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Growing up Seoul, Lee Changsub’s favorite activity is watching construction of the 123-floor Lotte Tower with binoculars from his balcony at home.  All of 9-years-old, Changsub has studied skyscrapers, memorizing all the tallest towers in the world and their architects. He has filled his head with facts and figures about how they are constructed, and designs his own buildings drawing inspiration from the world around him.   

Creating a distinct silhouette on the skyline, Takeshiba regenerates and transforms its neighborhood. Conceived as a waterfront city, the project is part of a KPF-designed master plan positioned in the Minato district at the edge of Tokyo, where urban fabric and natural surroundings converge.

Two neighboring historic gardens, Hamarikyu and Shibarikyu, inspired the project’s façade, which uses streamlined material elements to embrace harmony and simplicity. The podium’s stone and bronze ground the design in its context, while stainless steel and glass create lightness and contrast, echoing the natural surroundings while maintaining functionality. Drawing ideas from the nearby parks, biodiversity-protecting foliage is planted inside and out, and vegetable gardens give opportunities to physically connect with nature. Cutting-edge smart building technology shares information like climate and crowd levels with occupants.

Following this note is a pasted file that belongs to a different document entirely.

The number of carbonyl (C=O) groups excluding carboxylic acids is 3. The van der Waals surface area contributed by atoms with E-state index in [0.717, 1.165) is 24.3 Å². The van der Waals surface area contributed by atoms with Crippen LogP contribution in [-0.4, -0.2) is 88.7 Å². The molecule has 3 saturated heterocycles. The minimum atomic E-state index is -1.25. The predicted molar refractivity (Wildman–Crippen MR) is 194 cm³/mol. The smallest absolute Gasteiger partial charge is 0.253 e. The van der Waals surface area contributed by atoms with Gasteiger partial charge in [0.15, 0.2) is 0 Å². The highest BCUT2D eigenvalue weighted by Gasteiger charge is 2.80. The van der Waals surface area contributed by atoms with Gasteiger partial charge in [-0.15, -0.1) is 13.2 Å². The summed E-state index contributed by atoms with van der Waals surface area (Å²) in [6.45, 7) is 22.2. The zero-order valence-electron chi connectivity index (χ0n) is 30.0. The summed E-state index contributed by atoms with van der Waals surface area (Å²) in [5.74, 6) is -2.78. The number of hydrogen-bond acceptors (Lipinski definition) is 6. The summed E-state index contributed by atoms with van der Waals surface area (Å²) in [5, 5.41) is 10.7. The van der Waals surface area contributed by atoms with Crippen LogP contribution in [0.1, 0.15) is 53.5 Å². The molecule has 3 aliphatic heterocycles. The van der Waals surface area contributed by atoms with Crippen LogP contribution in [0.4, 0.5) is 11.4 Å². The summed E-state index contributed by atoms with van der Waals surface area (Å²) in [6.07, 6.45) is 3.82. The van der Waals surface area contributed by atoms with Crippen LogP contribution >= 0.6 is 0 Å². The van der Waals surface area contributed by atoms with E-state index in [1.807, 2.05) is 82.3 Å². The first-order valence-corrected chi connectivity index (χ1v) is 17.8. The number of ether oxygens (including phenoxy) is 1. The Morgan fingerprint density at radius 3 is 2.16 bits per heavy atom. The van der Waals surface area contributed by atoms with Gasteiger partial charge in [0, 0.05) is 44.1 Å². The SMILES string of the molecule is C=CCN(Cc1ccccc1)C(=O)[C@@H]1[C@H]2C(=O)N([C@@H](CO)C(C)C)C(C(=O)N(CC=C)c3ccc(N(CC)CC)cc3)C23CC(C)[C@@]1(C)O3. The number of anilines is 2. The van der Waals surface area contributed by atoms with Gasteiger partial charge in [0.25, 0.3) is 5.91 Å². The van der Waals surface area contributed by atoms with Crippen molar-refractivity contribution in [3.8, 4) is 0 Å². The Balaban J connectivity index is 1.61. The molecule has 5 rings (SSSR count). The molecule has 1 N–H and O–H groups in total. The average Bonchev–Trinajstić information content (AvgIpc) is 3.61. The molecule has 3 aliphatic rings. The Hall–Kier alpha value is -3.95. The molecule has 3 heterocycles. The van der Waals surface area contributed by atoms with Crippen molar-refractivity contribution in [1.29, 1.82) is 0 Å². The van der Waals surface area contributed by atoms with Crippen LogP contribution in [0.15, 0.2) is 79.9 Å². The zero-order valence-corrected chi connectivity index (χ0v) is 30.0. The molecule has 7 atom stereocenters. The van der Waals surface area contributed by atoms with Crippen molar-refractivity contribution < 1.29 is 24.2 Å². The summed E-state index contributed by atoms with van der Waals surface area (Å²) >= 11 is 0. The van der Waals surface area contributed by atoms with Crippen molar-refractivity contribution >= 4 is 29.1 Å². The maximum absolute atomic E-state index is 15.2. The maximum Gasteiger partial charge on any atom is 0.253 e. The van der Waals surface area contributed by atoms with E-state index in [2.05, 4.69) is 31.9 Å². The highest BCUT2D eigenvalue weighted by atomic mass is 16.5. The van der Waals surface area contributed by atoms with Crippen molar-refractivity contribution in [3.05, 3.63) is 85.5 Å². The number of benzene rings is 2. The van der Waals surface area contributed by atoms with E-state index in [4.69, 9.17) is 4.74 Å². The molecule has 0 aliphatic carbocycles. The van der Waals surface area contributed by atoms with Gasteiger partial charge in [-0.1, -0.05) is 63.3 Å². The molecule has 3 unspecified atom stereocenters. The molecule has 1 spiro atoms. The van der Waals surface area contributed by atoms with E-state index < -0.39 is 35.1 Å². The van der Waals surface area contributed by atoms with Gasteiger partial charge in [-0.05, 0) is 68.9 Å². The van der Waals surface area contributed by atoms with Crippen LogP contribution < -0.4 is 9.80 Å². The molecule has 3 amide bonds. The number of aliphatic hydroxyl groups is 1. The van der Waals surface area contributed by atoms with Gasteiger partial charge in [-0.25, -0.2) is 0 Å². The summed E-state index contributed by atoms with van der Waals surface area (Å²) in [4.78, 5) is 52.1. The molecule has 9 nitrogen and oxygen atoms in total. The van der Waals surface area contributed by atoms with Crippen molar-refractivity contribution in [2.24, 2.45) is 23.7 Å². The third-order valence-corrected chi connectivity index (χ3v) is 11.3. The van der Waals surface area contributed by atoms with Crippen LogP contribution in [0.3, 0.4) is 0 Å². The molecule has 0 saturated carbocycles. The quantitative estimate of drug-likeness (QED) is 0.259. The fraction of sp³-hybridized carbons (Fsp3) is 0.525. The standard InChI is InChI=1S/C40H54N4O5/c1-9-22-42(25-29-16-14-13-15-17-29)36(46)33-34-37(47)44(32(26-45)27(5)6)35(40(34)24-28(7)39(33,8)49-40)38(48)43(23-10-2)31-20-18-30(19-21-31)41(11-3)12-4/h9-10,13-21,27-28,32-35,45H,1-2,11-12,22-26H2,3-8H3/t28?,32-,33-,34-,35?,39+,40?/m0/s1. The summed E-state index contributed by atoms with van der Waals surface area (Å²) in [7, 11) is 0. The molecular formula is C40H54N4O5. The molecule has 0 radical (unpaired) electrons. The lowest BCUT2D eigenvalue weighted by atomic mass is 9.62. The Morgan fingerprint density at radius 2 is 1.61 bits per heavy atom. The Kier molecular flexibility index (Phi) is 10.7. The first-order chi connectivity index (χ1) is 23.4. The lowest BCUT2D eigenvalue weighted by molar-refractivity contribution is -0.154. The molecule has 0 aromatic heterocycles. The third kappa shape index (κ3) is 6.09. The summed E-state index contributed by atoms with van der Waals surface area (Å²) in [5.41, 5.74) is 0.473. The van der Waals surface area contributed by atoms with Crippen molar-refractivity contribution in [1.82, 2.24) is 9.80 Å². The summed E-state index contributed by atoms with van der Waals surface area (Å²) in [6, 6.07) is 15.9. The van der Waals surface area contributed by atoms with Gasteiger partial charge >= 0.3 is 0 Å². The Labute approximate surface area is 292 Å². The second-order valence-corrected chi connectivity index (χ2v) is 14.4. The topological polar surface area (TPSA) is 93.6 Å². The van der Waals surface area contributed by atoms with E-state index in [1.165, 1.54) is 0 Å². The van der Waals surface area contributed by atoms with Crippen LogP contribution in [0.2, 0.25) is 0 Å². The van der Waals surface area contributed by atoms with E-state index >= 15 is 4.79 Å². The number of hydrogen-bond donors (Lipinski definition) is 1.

Takeshiba ushers in the public realm, connecting directly to Hamamatsuchō train station via pedestrian bridge. The tower sits atop an ocean-facing stepped plinth, where warm-toned walkways juxtapose strikingly with generous greenery. Within the podium, a triple-height atrium links all three retail floors, creating a dynamic flow that draws visitors inside and upwards onto the stepping terraces. The sky lobby offers floor-to-ceiling views of the bay, and an extensive water feature reflects natural light, playing off of the space’s flora and cooler palette anchored by solid dark stone volumes.